Introduction: Stickers From Your Doodles and Sketches
Make stickers quickly from your sketches. I love to sketch a lot. These days, I like to do a lot of sketch and doodle "jams". I start with a pen or pencil, put on my favourite music and then just let my ideas flow. I often record these live on Periscope so check it out! By turning them into stickers, you can really decorate your objects and interiors. The stickers really give a strong edge and also bright colors such as this lemon yellow sticker really "pops" out!
Step 1: Materials and Tools Needed...
Materials Needed -
- Vinyl sticker sheet (color of your choice) - One sided sticky sheet - Drawing materials
Tools Needed - - paper/pen Vinyl cutter, ie Roland etc. Perspex to stick your design onto Camera or scanner Software- Inkscape or Illustrator etc / gimp.
Step 2: Do Your Sketch!
So whatever you like to draw, just go for it. Here is a doodle I made a few evenings ago. I make sure that the contrast is high.
I only needed to take a photo of it using my Smartphone.
It does the job no problem from what we need to do next...
Step 3: Set Up the Image for the Vinyl Cutter
There are some things you need to to do "tell" the vinyl cutter where to cut.
You can see in this first image, I simplified the sketch using the GIMP software,
Sometimes simplification is good, if we look at an image with too much going on, it will lose its power. By simplifying the elements in this scene, it gives more graphic impact.
I then use the free application Inkscape (you can also use Illustrator to do this).
You import the jpeg image into Inkscape and you need to use the "trace bitmap" tool.
Path>Trace Bitmap. Using brightness cutoff and update, this usually works fine.
This will then turn the image into a vector image so that that vinyl cutter will read it.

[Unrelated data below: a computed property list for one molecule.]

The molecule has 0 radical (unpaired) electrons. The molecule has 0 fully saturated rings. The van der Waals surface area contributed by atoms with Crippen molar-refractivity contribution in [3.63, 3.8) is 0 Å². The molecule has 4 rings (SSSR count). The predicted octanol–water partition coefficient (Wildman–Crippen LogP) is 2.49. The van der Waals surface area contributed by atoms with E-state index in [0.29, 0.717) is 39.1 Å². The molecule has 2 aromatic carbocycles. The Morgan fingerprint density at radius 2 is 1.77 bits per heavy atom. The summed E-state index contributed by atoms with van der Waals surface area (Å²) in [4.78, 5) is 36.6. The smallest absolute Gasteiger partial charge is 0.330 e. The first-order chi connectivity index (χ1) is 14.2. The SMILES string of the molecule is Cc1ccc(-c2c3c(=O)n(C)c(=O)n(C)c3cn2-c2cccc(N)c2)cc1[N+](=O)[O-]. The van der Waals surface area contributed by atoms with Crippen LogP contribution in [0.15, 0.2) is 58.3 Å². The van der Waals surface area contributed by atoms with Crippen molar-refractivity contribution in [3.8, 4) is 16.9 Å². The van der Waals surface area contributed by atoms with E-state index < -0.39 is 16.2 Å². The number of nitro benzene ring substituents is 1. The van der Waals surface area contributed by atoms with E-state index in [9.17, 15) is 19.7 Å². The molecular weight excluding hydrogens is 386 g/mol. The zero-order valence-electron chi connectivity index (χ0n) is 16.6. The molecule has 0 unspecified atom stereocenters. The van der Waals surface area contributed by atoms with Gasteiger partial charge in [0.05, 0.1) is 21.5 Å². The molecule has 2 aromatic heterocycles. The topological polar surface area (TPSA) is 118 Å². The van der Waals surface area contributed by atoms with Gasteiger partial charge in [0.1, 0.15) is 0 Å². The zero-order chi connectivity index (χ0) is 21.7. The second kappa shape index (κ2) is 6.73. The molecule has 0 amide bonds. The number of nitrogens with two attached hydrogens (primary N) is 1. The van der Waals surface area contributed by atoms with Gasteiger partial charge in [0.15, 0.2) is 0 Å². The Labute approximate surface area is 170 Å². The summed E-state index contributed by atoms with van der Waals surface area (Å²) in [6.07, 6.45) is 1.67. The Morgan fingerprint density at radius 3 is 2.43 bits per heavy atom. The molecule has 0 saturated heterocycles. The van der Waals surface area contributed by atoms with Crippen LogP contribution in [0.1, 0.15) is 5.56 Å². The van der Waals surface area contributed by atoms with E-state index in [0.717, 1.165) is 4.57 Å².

Depending on how your Vinyl cutter is set up, you will need to make sure that it will "know" where to cut.
In this case using the Roland Camm-1 Servo, you can see that I had to take out the FILL and just have an outline of 0,02mm. You need to check how your Vinyl cutter is setup. If you are using one at a local FabLab and Makerspace, ask one of the people there....
Step 4: Set Up the Vinyl Cutter Itself and Cut
Feed your Vinyl sticker into the cutter. Then set it up.
Again, depending on the machine and how it has been setup, you should ask someone at the location that you are using it at, for example at your local FabLab or Makerspace.
It is fairly easy once you start. You usually just need to tell the Vinyl cutter is set as "piece!" if you are using a cutoff sheet and also that the rollers are placed over your sheet.
Furthermore, make sure that the size of your sheet, matches the size of the graphic you are going to print! If not, the final result will be too large or too small!
Step 5: Push and Peel
Take your cut sheet,
Get the single sided sticky paper.
Put this paper over your vinyl cut, press down all areas. I often use a ruler to make sure it really pushed down.
Then carefully peel the single sided sticky sheet off the Vinyl cut. The cut part of the Vinyl with the graphic, should peel off the with single sided sticky paper. If parts will not peel off, you can induce them to by pressing that area down again and peeling in a different direction.
Once you have peeled it off, you now must press the single sided sticky paper with the Vinyl cut onto the surface that you want to put the graphic onto. Again, you can induce it sticking onto the surface if if is not peeling, by redoing the area and peeling back in a slightly different direction.
You should now have your sticker on the surface of your choice. Any pieces that came off with the peel that were parts of the "negative space" you can take this off with an exacto knife.
When it is all complete, make sure that the sticker is fully stuck onto the surface by pressing down on it firmly.
Then, you have your nice design.
Step 6: Go Further
It is really exciting now!
Kepp making more drawings and doodles, decorate your laptop, your smartphones, your life! :)
Check this one, I made for the back of my laptop!
Check out more stuff on my art process at and the blog post and video that accompanies this Instructable -